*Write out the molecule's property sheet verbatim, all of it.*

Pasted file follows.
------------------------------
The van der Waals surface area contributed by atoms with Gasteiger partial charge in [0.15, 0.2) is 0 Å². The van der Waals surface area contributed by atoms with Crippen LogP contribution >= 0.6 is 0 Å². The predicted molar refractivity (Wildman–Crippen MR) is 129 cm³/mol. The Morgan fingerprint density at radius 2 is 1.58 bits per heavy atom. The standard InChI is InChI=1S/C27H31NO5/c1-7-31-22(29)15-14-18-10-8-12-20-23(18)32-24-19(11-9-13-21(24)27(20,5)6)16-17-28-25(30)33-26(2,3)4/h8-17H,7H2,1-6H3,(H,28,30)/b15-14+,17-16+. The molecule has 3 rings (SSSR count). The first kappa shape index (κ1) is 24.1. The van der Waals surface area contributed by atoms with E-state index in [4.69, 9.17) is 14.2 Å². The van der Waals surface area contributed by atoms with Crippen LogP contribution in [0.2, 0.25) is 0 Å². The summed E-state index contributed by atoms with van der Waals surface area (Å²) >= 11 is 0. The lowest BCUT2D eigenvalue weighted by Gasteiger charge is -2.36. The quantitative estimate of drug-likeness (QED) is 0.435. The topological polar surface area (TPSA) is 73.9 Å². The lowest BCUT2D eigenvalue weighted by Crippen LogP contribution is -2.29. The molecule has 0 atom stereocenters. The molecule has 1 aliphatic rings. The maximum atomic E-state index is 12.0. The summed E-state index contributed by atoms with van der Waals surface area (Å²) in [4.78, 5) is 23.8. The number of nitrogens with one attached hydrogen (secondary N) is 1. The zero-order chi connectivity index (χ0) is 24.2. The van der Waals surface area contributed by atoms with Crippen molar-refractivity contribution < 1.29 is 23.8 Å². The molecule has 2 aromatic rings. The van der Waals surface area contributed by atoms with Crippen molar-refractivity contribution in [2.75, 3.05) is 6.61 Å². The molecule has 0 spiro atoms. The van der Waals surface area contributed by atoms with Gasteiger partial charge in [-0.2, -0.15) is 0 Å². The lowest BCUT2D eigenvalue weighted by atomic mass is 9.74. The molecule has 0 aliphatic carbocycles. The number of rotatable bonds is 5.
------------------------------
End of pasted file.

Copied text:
The van der Waals surface area contributed by atoms with Gasteiger partial charge in [0.15, 0.2) is 0 Å². The van der Waals surface area contributed by atoms with Crippen LogP contribution >= 0.6 is 0 Å². The predicted molar refractivity (Wildman–Crippen MR) is 129 cm³/mol. The Morgan fingerprint density at radius 2 is 1.58 bits per heavy atom. The standard InChI is InChI=1S/C27H31NO5/c1-7-31-22(29)15-14-18-10-8-12-20-23(18)32-24-19(11-9-13-21(24)27(20,5)6)16-17-28-25(30)33-26(2,3)4/h8-17H,7H2,1-6H3,(H,28,30)/b15-14+,17-16+. The molecule has 3 rings (SSSR count). The first kappa shape index (κ1) is 24.1. The van der Waals surface area contributed by atoms with E-state index in [4.69, 9.17) is 14.2 Å². The van der Waals surface area contributed by atoms with Crippen LogP contribution in [0.2, 0.25) is 0 Å². The summed E-state index contributed by atoms with van der Waals surface area (Å²) >= 11 is 0. The lowest BCUT2D eigenvalue weighted by Gasteiger charge is -2.36. The quantitative estimate of drug-likeness (QED) is 0.435. The topological polar surface area (TPSA) is 73.9 Å². The lowest BCUT2D eigenvalue weighted by Crippen LogP contribution is -2.29. The molecule has 0 atom stereocenters. The molecule has 1 aliphatic rings. The maximum atomic E-state index is 12.0. The summed E-state index contributed by atoms with van der Waals surface area (Å²) in [4.78, 5) is 23.8. The number of nitrogens with one attached hydrogen (secondary N) is 1. The zero-order chi connectivity index (χ0) is 24.2. The van der Waals surface area contributed by atoms with Crippen molar-refractivity contribution < 1.29 is 23.8 Å². The molecule has 2 aromatic rings. The van der Waals surface area contributed by atoms with Crippen molar-refractivity contribution in [2.75, 3.05) is 6.61 Å². The molecule has 0 spiro atoms. The van der Waals surface area contributed by atoms with Gasteiger partial charge in [-0.2, -0.15) is 0 Å². The lowest BCUT2D eigenvalue weighted by atomic mass is 9.74. The molecule has 0 aliphatic carbocycles. The number of rotatable bonds is 5.